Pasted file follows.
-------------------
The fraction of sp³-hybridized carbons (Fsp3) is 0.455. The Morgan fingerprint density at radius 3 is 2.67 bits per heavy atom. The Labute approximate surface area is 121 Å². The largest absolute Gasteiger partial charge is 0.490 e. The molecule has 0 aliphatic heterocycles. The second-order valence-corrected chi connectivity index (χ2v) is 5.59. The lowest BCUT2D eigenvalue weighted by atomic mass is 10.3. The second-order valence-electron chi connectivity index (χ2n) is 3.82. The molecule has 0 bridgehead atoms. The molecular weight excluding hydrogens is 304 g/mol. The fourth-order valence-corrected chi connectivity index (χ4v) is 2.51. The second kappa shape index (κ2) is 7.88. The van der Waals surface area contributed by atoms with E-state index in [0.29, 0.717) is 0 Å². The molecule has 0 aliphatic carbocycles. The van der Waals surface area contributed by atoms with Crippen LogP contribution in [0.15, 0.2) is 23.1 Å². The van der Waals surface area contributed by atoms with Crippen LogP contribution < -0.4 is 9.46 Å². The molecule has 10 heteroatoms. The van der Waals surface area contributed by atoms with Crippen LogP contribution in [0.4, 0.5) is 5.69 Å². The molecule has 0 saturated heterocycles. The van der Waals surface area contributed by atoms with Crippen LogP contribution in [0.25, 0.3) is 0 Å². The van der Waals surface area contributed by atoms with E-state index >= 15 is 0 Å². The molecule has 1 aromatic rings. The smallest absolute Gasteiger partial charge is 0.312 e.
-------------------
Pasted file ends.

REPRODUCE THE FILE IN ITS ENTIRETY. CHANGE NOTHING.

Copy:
The fraction of sp³-hybridized carbons (Fsp3) is 0.455. The Morgan fingerprint density at radius 3 is 2.67 bits per heavy atom. The Labute approximate surface area is 121 Å². The largest absolute Gasteiger partial charge is 0.490 e. The molecule has 0 aliphatic heterocycles. The second-order valence-corrected chi connectivity index (χ2v) is 5.59. The lowest BCUT2D eigenvalue weighted by atomic mass is 10.3. The second-order valence-electron chi connectivity index (χ2n) is 3.82. The molecule has 0 bridgehead atoms. The molecular weight excluding hydrogens is 304 g/mol. The fourth-order valence-corrected chi connectivity index (χ4v) is 2.51. The second kappa shape index (κ2) is 7.88. The van der Waals surface area contributed by atoms with E-state index in [0.29, 0.717) is 0 Å². The molecule has 0 aliphatic carbocycles. The van der Waals surface area contributed by atoms with Crippen LogP contribution in [0.15, 0.2) is 23.1 Å². The van der Waals surface area contributed by atoms with Crippen LogP contribution < -0.4 is 9.46 Å². The molecule has 10 heteroatoms. The van der Waals surface area contributed by atoms with Crippen LogP contribution in [0.4, 0.5) is 5.69 Å². The molecule has 0 saturated heterocycles. The van der Waals surface area contributed by atoms with Crippen LogP contribution in [0.25, 0.3) is 0 Å². The van der Waals surface area contributed by atoms with E-state index >= 15 is 0 Å². The molecule has 1 aromatic rings. The smallest absolute Gasteiger partial charge is 0.312 e.